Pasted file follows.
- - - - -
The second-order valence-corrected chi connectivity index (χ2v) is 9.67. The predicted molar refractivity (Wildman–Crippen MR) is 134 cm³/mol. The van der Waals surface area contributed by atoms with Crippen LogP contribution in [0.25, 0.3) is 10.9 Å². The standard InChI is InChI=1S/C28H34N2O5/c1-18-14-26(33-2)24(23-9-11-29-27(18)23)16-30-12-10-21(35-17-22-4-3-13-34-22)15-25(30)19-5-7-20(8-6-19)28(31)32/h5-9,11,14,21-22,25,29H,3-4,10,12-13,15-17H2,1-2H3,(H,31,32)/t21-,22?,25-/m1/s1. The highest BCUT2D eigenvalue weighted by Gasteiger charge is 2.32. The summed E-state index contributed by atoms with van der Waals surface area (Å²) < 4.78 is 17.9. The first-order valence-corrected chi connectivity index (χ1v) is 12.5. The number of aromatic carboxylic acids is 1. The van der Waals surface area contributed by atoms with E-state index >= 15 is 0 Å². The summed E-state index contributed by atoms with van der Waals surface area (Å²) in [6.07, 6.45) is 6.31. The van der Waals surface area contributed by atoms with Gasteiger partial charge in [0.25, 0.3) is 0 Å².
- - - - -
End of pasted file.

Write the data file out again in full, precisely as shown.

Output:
The second-order valence-corrected chi connectivity index (χ2v) is 9.67. The predicted molar refractivity (Wildman–Crippen MR) is 134 cm³/mol. The van der Waals surface area contributed by atoms with Crippen LogP contribution in [0.25, 0.3) is 10.9 Å². The standard InChI is InChI=1S/C28H34N2O5/c1-18-14-26(33-2)24(23-9-11-29-27(18)23)16-30-12-10-21(35-17-22-4-3-13-34-22)15-25(30)19-5-7-20(8-6-19)28(31)32/h5-9,11,14,21-22,25,29H,3-4,10,12-13,15-17H2,1-2H3,(H,31,32)/t21-,22?,25-/m1/s1. The highest BCUT2D eigenvalue weighted by Gasteiger charge is 2.32. The summed E-state index contributed by atoms with van der Waals surface area (Å²) < 4.78 is 17.9. The first-order valence-corrected chi connectivity index (χ1v) is 12.5. The number of aromatic carboxylic acids is 1. The van der Waals surface area contributed by atoms with E-state index >= 15 is 0 Å². The summed E-state index contributed by atoms with van der Waals surface area (Å²) in [6.07, 6.45) is 6.31. The van der Waals surface area contributed by atoms with Gasteiger partial charge in [0.25, 0.3) is 0 Å².